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Mama Deb
mamadeb
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Mama Deb [userpic]
Final Holidays

Whew. Tishrei is a *marathon*, isn't it? And midweek holidays are just confusing - is today Thursday or Sunday?



I made meatloaf for dinner. I also lit a a yarhzeit candle because it's a yizkor day. This meant I had to go to shul Tuesday morning, rain or no rain. And remember - no umbrellas.

Because it was raining and because there's really nothing else special for Shemini Atzeret - some people eat in their sukkot without making a blessing, but after due research, we decided it's not going to be our custom (basically, since it's not a mitzvah, we should only eat there if the day is really nice or we have another compelling reason, such as having our friend Sharon come - she's in a wheelchair and would have to be carried up to our apartment. She can get into our ground level sukkah no problem.) As it happened, Wilma passed by so no one ate in their sukkot anyway. Anyway, the women's side was almost empty Tuesday morning - just those of us saying yizkor. No one wanted to deal with restless kids who couldn't even play outside.

Shemini Atzeret is when we begin the prayer for rain, and the cantor leading musaf did a lovely job. Jonathan said it wasn't the way he would do it, but it was still beautifully done.

Then home to more meatloaf and naps until Jonathan left for mincha. I left just after it became fully dark, so I could light my yom tov and my second yarzheit candle. I also took my Sukkot machzor and a fantasy novel with me. I got there just after the main part of ma'ariv, which Jonathan led because he has the "fake chiav" of my father. I got there just before the opening set of hakafot - the dancing around the bimah. They'd moved the bimah, which is designed to be portable, to the center of the room. We only have two sifrei torah and they stay on the men's side. Honestly, I can't see our rabbi (I respect him greatly and think he's one of the best rabbis we've had in terms of scholarship and kindness, but he is unbending on this one point) permitting that anyway.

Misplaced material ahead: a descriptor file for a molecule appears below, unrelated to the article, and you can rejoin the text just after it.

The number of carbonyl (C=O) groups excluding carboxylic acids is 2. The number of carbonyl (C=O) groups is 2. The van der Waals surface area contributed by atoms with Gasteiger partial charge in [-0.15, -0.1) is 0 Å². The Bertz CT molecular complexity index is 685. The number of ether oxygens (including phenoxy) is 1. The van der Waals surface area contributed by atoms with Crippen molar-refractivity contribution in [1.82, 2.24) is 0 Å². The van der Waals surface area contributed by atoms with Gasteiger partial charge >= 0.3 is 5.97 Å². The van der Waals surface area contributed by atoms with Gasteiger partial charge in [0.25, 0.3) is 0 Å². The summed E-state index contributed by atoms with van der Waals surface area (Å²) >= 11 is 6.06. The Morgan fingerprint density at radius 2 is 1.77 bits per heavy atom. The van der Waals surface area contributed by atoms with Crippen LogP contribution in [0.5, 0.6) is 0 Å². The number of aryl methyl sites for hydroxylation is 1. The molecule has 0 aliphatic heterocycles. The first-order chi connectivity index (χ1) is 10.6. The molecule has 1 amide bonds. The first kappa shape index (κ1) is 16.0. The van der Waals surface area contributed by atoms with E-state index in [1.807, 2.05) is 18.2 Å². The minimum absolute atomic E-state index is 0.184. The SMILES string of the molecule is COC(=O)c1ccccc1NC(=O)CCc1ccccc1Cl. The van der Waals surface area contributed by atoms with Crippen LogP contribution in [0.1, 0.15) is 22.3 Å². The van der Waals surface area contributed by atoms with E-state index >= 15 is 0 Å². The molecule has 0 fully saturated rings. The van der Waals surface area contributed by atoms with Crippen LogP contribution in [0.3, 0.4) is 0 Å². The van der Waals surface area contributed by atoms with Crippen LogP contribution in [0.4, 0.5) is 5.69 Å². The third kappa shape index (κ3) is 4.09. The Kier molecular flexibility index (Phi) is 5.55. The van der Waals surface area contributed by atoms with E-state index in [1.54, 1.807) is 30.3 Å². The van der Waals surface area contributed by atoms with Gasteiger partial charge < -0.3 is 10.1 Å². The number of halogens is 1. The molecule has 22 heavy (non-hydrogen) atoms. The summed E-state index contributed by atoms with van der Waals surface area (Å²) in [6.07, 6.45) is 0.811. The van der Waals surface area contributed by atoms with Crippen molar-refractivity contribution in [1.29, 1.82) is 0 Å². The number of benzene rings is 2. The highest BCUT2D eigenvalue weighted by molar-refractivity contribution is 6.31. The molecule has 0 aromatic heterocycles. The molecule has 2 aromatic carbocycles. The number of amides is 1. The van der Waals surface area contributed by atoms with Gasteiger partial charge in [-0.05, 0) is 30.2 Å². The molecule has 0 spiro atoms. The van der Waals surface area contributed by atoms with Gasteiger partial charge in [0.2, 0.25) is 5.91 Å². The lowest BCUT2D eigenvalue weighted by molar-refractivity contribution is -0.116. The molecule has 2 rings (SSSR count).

Hakafot can be boring to just watch. There was a circle of women dancing, and they asked me, but Simchat Torah is such a day of conflicts for me that I couldn't. So I read the book I took with me, which I did just for that purpose, and it was fine. I stood up to watch interesting bits - men singing silly songs or songs in a silly way - through the mechitza. The top quarter of our mechitza is just open rectangles, covered with short lace curtains. We lift the curtains for the hakafot (also for announcements and speeches). Therefore, I had an unobstructed view when I stood up.

Eventually, it ended (7 hakafot at about 20 minutes each, with a kiddush after the first one) and ma'ariv ended, so I could say kaddish. And then we went to a friend's house for dinner. Dinner was nice - she made pizza and there were salads and she baked farmer cheese - really yummy. We got there around 10PM and left about 11:30. The lights were out in our bedroom before we got home. There was a large representation of the board at that dinner, though, and I think there will be some liturgical changes made - largely, we want to sing "Adon Alom" after musaf, like everyone else. Ending after kaddish is...weird.

Jonathan was given shacharit, so he had to leave early. I got there just after kiddush, which we sponsored, and which, as traditional on Simchat Torah, was held after shacharit but before the hakafot. So I missed Jonathan leading, and I had to make my own kiddush and catch up. That was...well. Unlike in previous years, the entire kiddush was on the women's side (last year and the year before, it was on both sides) and there were still men hanging around. I had to go to a separate room to catch up. Oh, it's permissable to pray around strange men, but it's highly uncomfortable.